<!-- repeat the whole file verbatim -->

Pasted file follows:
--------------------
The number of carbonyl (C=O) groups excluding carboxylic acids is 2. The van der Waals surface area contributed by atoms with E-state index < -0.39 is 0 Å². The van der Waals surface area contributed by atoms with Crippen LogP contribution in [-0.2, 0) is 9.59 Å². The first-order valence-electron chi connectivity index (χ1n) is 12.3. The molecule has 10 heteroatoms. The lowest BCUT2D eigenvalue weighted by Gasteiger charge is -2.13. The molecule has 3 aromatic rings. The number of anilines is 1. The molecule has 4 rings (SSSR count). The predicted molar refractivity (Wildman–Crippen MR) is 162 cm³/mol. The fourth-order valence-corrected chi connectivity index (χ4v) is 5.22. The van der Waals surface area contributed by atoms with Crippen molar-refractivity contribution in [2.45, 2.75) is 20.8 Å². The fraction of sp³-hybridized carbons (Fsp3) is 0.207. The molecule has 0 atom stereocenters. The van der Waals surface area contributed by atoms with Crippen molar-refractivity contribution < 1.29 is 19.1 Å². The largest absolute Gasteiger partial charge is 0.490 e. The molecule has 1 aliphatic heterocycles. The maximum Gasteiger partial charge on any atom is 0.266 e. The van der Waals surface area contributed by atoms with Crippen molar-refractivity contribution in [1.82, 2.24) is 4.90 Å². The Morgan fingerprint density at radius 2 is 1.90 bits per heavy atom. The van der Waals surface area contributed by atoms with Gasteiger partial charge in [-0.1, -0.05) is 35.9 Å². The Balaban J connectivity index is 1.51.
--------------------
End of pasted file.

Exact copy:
The number of carbonyl (C=O) groups excluding carboxylic acids is 2. The van der Waals surface area contributed by atoms with E-state index < -0.39 is 0 Å². The van der Waals surface area contributed by atoms with Crippen LogP contribution in [-0.2, 0) is 9.59 Å². The first-order valence-electron chi connectivity index (χ1n) is 12.3. The molecule has 10 heteroatoms. The lowest BCUT2D eigenvalue weighted by Gasteiger charge is -2.13. The molecule has 3 aromatic rings. The number of anilines is 1. The molecule has 4 rings (SSSR count). The predicted molar refractivity (Wildman–Crippen MR) is 162 cm³/mol. The fourth-order valence-corrected chi connectivity index (χ4v) is 5.22. The van der Waals surface area contributed by atoms with Crippen molar-refractivity contribution in [2.45, 2.75) is 20.8 Å². The fraction of sp³-hybridized carbons (Fsp3) is 0.207. The molecule has 0 atom stereocenters. The van der Waals surface area contributed by atoms with Crippen molar-refractivity contribution < 1.29 is 19.1 Å². The largest absolute Gasteiger partial charge is 0.490 e. The molecule has 1 aliphatic heterocycles. The maximum Gasteiger partial charge on any atom is 0.266 e. The van der Waals surface area contributed by atoms with Crippen molar-refractivity contribution in [1.82, 2.24) is 4.90 Å². The Morgan fingerprint density at radius 2 is 1.90 bits per heavy atom. The van der Waals surface area contributed by atoms with Gasteiger partial charge in [-0.1, -0.05) is 35.9 Å². The Balaban J connectivity index is 1.51.